The Psychology of Self-Injury: Exploring Self-Harm & Mental Health

Self-Harm Across Cultures, with Dr. Marc Wilson

Episode Summary

Marc Wilson, PhD, from Victoria University of Wellington in New Zealand shares about cross-cultural representations of self-injury and self-harm.

Episode Notes

Are there countries, races, or ethnicities with higher or lower rates of self-injury?  How prevalent is NSSI among indigenous peoples, and what role does culture play in the form, function, and meaning of self-injury?  In this episode, Dr. Marc Wilson from Te Herenga Waka Victoria University of Wellington in Aotearoa New Zealand shares about cross-cultural representations of self-injury and self-harm.  

Learn more about Dr. Wilson and his work at Below are links to some of the research referenced in this episode:

  1. Sansone, R. A., Wiederman, M. W., & Sansone, L.A. (1998). The Self-Harm Inventory (SHI): development of a scale for identifying self-destructive behaviors and borderline personality disorder. Journal of Clinical Psychology, 54(7), 973–983.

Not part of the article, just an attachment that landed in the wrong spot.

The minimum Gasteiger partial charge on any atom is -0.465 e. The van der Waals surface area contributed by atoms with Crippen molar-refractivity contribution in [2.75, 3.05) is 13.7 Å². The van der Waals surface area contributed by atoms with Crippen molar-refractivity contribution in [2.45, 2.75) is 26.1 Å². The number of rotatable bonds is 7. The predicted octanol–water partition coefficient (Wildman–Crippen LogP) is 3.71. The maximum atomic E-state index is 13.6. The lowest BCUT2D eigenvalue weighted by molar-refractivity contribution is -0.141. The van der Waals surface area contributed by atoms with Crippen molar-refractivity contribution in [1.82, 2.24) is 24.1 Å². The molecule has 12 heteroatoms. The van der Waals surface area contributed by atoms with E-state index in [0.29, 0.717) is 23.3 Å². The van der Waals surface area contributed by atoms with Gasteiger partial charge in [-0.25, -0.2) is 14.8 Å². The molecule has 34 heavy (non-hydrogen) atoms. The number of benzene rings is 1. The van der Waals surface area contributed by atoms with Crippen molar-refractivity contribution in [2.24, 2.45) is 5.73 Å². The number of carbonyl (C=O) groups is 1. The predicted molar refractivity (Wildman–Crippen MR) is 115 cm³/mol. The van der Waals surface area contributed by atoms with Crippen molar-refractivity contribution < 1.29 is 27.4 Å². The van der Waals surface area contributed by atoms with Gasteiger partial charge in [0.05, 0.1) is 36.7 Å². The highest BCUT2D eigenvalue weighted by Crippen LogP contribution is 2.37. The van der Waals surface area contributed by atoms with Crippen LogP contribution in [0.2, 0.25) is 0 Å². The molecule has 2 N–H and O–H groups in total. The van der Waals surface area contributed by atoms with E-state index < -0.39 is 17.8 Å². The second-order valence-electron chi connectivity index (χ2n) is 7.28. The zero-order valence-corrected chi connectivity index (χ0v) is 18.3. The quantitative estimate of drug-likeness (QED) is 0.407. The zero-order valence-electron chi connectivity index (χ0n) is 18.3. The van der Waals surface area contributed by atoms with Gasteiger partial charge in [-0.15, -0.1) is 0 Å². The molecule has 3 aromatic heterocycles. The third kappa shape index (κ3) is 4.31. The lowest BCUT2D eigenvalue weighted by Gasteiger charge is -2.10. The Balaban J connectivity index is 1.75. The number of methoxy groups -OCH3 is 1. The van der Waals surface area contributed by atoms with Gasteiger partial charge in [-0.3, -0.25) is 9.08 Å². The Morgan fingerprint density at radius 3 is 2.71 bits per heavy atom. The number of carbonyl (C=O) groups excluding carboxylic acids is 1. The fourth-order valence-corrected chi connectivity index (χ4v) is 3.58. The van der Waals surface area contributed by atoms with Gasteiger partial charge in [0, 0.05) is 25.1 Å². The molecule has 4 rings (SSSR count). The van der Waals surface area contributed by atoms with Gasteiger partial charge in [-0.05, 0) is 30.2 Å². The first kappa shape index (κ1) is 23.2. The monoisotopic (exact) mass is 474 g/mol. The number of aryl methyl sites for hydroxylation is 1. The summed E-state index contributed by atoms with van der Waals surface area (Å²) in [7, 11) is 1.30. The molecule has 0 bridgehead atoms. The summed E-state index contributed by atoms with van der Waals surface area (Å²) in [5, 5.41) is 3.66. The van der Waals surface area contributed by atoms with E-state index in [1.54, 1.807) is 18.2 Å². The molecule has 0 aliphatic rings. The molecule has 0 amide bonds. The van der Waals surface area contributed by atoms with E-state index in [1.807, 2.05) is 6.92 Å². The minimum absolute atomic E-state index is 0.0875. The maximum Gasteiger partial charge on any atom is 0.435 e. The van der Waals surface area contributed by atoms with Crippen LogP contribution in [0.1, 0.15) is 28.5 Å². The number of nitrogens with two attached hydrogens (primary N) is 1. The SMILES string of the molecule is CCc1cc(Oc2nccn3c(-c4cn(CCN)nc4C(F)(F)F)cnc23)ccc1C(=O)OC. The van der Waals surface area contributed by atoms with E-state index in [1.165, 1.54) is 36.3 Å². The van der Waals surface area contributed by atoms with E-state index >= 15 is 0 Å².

2. Sansone, R. A., & Sansone, L. A. (2010). Measuring self-harm behavior with the Self-Harm Inventory. Psychiatry (Edgmont), 7(4), 16-20.
  3. Gratz, K. L. (2001). Measurement of deliberate self-harm: Preliminary data on the Deliberate Self-Harm Inventory. Journal of Psychopathology and Behavioral Assessment, 23(4), 253-263.
  4. Monto, M. A., McRee, N., & Deryck, F. S. (2018). Nonsuicidal self-injury among a representative sample of US adolescents, 2015. American Journal of Public Health, 108, 1042-1048.
  5. Favazza, A. R. (2011). Bodies under siege: Self-mutilation, nonsuicidal self-injury, and body modification in culture and psychiatry (3rd ed.). Baltimore, MD: Johns Hopkins University Press.
  6. Wilson, M. S. (in press). Cross-cultural representations of nonsuicidal self-injury. In E. E. Lloyd-Richardson, I. Baetens, & J. Whitlock (Eds.), The handbook of nonsuicidal self-injury. Oxford University Press.

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The Psychology of Self-Injury podcast has been rated #5 by Feedspot in their "Best 20 Clinical Psychology Podcasts" and by Welp Magazine in their "20 Best Injury Podcasts."